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UK knew lobbying Saudi Arabia against executions was pointless

The Foreign Office left Saudi Arabia off a list of states to lobby on death penalty as it knew it would not change policy in Riyadh
British Foreign Secretary Phillip Hammond (L) and his Saudi counterpart Adel al-Jubeir (AFP)

The UK left Saudi Arabia off a list of countries to lobby on abolishing the death penalty because the government knew Riyadh was not open to reform.

Conservative MP Matthew Offord recently sent a written question to Foreign Secretary Philip Hammond asking why the government did not include Saudi Arabia in its report “Strategy for the Abolition of the Death Penalty 2010-2015”.

Minister for Europe David Lidington replied to the question on Thursday and, while he did not name Saudi Arabia specifically, he said the decision had been a strategic one based on resources.

“The judgement made in 2010 was that available government resources would focus on countries ready to engage in a dialogue about capital punishment likely to lead to reform,” he said.

The government's five-year plan in 2010 aimed to increase the number of countries who have abolished or suspended using the death penalty.

Lidington said that over this period many of the countries prioritised by the government have made reforms – including Tunisia, Morocco, China, and the United States.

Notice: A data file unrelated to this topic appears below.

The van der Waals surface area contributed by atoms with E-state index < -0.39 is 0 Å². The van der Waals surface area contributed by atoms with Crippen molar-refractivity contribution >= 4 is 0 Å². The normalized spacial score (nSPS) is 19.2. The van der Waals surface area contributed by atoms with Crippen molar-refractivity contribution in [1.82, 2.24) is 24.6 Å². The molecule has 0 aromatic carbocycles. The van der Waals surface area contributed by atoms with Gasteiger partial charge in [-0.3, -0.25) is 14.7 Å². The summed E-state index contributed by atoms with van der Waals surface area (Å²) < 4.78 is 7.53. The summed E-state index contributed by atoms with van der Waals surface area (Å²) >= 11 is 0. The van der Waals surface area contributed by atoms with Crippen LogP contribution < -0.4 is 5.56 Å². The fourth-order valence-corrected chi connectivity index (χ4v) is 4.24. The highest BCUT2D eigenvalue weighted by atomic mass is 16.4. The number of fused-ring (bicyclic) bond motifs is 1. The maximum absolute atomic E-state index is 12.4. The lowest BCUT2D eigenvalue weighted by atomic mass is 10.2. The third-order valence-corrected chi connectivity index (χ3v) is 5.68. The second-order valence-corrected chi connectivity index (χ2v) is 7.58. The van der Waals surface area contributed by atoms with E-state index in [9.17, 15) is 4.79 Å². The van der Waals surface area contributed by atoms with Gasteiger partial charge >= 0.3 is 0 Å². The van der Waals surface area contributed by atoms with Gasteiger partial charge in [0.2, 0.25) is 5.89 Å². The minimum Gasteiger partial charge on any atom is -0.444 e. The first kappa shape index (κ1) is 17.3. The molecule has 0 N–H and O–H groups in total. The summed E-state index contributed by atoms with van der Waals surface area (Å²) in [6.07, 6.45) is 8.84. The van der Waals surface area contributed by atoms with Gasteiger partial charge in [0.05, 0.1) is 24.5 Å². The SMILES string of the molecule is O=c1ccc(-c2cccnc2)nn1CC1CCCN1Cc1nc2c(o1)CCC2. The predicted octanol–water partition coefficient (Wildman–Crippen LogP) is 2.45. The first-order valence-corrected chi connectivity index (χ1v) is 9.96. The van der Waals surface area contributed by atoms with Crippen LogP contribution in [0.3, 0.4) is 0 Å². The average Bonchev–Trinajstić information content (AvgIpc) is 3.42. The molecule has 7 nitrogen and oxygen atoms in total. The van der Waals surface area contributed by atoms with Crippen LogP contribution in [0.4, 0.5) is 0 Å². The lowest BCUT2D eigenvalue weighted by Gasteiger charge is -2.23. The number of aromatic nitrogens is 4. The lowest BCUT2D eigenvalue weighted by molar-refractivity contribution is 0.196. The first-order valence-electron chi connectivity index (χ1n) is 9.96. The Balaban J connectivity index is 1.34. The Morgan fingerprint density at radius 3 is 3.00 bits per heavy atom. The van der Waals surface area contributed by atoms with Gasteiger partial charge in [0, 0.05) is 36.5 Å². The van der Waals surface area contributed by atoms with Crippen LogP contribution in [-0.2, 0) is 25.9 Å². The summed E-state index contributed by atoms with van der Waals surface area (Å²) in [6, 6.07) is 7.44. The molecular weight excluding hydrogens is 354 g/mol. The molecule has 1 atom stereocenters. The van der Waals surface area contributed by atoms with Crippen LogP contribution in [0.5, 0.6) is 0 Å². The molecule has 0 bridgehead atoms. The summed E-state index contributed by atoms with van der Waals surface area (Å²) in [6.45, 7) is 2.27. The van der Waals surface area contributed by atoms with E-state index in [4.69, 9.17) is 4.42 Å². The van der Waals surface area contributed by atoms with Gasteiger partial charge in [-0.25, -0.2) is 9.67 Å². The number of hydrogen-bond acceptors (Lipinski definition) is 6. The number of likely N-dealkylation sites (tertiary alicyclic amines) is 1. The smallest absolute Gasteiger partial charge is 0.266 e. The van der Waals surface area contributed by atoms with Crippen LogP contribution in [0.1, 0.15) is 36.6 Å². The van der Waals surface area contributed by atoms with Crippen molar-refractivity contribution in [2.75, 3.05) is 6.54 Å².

As a close ally of the UK, Foreign Secretary Hammond has been criticised for his limited response to the rising number of executions in Saudi Arabia.

When asked to respond to the mass 47 executions meted out by Riyadh on 2 January Hammond told the BBC: “Just to be clear, these people were terrorists.”

Rights group Reprieve, which campaigns against the death penalty, accused Hammond of “parroting Saudi Arabian propaganda”.

Among the 47 people executed was prominent Shia cleric Sheikh Nimr al-Nimr, whose killing sparked protests inside the kingdom as well as regionally, leading to a diplomatic fallout between Saudi and Iran.

Prisoners convicted of involvement in al-Qaeda attacks were also executed on 2 January. Among them, as revealed by Middle East Eye, were inmates arrested as juveniles and others apparently suffering from mental illness.

Executions in Saudi Arabia have soared since King Salman bin Abdulaziz al-Saud came to the throne in January last year, following the death of his brother Abdullah.

At least 157 people were put to death in 2015, which was the highest number since 1995 when 192 people were executed.

The majority of those executed were convicted of either drugs or murder charges.

Authorities have not explained the spike in executions, however; on a visit to London this week Saudi Foreign Minister Adel al-Jubeir said the world must respect sovereign decisions taken by his country.

“On this issue [of the death penalty] we have a fundamental difference,” he told Channel 4 News’s Jonathan Rugman.

“In your country you do not execute people, we respect it. In our country, the death penalty is part of our laws and you have to respect this.”